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February 2, 2022

2022 NHCA Conference – Register

NOW to avoid late fees!

Posted: February 2, 2022

Don’t miss out on NHCA’s upcoming annual conference: a virtual three-day event packed with educational workshops, presentations, posters, virtual exhibits, and networking sessions - both live and on-demand!

Program Highlights:

Thursday, Feb. 10

  • In-depth workshops
  • Hot topic roundtables
  • Opening networking session

Friday, Feb. 11

  • Keynote address: Dr. Peter Scheifele, Executive Director of FetchLab
  • Live presentations
  • Safe-in-Sound Award
  • Networking with sponsors

Saturday, Feb. 12

  • Gasaway Lecture: Dr. John Allen, NASA
  • Live presentations
  • Luncheon speaker: astronaut Dr. Michael Barrett, NASA
  • Introduction to on-demand paper presentations and posters

Following the conference, recorded educational sessions will be available for a limited time to all conference registrants. With the live and recorded sessions, you will have access to 15-20 CEUs from AAA and ASHA. You receive all of this value for about half the price of “traditional” in-person conference registration. Register by February 4, 2022 to avoid late fees. Special first-time attendee rate - only $99!

AIHA Noise Manual, 6th Ed. –

Limited time discount for NHCA

Posted: February 2, 2022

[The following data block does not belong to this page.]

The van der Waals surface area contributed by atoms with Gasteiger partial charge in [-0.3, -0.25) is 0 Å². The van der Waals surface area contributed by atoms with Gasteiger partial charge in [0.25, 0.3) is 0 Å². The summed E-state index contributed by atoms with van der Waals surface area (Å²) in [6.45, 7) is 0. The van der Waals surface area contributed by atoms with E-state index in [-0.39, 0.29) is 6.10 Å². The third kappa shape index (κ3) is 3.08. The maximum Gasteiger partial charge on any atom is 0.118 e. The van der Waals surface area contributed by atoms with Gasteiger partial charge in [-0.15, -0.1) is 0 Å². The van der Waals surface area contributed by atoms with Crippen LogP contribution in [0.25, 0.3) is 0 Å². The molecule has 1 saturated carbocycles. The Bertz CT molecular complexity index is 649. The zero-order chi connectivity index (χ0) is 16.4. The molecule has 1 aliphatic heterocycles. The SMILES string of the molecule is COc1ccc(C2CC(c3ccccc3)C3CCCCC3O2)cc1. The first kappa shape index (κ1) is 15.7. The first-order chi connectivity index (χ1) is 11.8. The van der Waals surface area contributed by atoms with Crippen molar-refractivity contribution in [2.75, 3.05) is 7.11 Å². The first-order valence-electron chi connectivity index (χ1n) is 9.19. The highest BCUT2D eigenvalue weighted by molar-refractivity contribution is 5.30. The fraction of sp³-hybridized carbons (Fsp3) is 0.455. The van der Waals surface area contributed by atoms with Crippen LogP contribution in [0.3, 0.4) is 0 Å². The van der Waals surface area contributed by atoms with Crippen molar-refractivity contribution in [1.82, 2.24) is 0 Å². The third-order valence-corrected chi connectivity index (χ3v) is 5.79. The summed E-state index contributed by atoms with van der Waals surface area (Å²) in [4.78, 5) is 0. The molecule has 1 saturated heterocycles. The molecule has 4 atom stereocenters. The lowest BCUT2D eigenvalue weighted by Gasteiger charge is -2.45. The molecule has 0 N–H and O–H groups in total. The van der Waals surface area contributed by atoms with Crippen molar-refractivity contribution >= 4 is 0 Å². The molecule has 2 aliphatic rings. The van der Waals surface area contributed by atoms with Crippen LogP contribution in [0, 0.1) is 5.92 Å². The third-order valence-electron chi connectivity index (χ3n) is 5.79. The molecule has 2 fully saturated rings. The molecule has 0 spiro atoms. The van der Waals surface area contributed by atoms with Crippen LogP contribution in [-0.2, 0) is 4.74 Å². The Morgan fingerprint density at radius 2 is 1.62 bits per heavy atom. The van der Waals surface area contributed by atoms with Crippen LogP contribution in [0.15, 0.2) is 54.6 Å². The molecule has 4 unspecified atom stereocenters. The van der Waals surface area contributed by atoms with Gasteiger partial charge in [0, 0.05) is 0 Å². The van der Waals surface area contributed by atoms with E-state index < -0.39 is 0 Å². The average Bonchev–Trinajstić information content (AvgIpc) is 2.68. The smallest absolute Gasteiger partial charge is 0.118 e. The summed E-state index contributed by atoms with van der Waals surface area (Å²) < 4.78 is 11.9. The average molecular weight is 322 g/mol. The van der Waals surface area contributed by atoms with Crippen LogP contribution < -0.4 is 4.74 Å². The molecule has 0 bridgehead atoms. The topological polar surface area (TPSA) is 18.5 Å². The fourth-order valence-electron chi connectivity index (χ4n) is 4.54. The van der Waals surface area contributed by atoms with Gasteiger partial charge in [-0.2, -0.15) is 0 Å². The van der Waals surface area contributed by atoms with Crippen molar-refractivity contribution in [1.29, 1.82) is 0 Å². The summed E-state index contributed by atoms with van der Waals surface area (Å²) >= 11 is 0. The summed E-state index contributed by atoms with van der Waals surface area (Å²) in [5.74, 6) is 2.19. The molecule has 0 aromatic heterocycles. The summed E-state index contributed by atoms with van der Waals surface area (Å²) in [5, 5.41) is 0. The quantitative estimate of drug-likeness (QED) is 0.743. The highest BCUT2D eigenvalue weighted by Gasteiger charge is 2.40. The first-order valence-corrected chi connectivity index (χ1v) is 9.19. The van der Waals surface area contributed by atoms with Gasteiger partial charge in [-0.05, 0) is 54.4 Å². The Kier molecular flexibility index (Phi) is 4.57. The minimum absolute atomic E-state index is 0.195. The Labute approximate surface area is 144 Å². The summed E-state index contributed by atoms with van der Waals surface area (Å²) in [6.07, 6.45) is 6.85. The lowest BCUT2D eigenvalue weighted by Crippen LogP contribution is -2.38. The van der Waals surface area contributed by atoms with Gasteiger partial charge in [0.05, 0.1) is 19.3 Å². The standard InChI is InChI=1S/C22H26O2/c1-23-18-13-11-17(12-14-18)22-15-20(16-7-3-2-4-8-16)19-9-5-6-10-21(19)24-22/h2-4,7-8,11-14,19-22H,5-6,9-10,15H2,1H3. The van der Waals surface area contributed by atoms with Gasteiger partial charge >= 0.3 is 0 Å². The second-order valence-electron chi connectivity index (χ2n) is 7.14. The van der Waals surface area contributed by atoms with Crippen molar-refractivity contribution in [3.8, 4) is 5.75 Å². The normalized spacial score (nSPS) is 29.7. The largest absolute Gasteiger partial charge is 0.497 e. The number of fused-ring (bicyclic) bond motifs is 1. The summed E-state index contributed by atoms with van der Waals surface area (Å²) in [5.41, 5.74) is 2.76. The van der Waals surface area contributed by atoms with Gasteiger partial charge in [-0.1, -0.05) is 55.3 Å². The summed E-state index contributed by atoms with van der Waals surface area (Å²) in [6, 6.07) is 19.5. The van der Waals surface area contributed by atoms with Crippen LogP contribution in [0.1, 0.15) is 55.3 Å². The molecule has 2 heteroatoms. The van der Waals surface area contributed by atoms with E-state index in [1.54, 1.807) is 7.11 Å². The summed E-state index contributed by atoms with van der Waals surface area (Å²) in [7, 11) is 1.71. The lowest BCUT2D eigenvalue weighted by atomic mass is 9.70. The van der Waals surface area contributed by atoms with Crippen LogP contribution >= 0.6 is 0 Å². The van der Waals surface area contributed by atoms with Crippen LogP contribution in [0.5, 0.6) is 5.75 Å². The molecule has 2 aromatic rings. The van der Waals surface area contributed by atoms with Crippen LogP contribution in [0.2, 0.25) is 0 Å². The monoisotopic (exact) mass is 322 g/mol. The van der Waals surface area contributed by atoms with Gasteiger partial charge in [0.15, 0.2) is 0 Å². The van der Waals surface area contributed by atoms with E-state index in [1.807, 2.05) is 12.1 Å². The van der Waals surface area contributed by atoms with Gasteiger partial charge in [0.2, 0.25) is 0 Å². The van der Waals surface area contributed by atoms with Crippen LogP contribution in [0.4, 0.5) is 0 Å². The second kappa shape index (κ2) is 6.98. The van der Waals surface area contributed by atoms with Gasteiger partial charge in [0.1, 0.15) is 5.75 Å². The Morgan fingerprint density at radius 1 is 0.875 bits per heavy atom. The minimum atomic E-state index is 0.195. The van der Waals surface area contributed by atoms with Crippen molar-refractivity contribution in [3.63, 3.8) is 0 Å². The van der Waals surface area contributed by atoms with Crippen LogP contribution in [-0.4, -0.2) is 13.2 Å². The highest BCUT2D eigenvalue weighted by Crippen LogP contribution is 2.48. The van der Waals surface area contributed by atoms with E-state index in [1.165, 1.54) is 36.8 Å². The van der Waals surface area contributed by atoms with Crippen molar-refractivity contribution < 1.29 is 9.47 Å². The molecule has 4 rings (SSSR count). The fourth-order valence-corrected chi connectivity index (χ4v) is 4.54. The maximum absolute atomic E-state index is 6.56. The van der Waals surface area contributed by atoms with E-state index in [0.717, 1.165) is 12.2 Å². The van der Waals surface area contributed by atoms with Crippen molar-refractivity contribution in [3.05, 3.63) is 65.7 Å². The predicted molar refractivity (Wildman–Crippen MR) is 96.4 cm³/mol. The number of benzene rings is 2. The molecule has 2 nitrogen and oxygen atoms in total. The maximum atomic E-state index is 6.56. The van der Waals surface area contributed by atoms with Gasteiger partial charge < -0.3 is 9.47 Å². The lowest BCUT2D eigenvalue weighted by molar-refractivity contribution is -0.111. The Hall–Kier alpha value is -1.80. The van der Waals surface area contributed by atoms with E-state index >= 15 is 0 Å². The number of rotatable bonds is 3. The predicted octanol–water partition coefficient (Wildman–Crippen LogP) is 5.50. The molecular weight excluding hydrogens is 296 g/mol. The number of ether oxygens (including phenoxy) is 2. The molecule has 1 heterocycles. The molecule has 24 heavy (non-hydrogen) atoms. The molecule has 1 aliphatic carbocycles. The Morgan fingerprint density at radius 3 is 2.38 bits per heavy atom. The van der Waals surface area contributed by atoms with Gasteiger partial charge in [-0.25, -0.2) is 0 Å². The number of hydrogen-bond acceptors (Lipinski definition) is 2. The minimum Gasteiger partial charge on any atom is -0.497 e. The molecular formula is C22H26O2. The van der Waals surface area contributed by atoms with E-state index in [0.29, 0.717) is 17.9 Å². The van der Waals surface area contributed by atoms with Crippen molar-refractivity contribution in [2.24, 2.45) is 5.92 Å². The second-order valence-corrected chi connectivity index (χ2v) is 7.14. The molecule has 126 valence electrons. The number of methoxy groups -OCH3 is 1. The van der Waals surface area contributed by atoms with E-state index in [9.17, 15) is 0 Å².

The American Industrial Hygiene Association (AIHA) is pleased to announce publication of its 6th Edition of The Noise Manual. Many NHCA members participated in the project as editors, authors, and reviewers. To show appreciation, AIHA is offering NHCA members (who are not also AIHA members) a limited time discount of 20% off non-member price for print and/or electronic copies of the book or individual chapters using code NHCA20. Take advantage by ordering by February 28, 2022 at the AIHA bookstore.

World Hearing Day 2022

Posted: February 2, 2022

March 3 has been designated World Hearing Day by the World Health Organization (WHO). This year's theme is "To hear for life, listen with care!" Learn more about World Hearing Day by visiting the WHO resource page. Join the activities and share social media posts to promote ear and hearing care in your community.


 Source WHO.int

Scholarship Foundation Board


Posted: February 2, 2022

The National Hearing Conservation Scholarship Foundation (NHCASF) is seeking volunteers interested in serving on the Board. The term of office is three years. The mission of the NHCASF is to manage endowments and donations, and award scholarships to graduate students focusing on applied/practical studies in hearing loss prevention/hearing conservation. Serving on the Foundation Board is an excellent opportunity to promote NHCA and to encourage students interested in the field. Any NHCA voting member who is interested should contact Lynnette Bardolf, President, [email protected].

Seeking E-News Editor

Posted: February 2, 2022

Do you enjoy keeping an ear out for professional news and being “in the know” with your Association? You could be the next E-News Editor! We're looking for a volunteer to coordinate with the publication and website committees to curate our monthly electronic compilation of NHCA news, events, and developments in hearing loss prevention/sound appreciation. To learn more, please contact Elizabeth Masterson, Director of Communication, at [email protected].

Hearing Research – Current Insights

Posted: February 2, 2022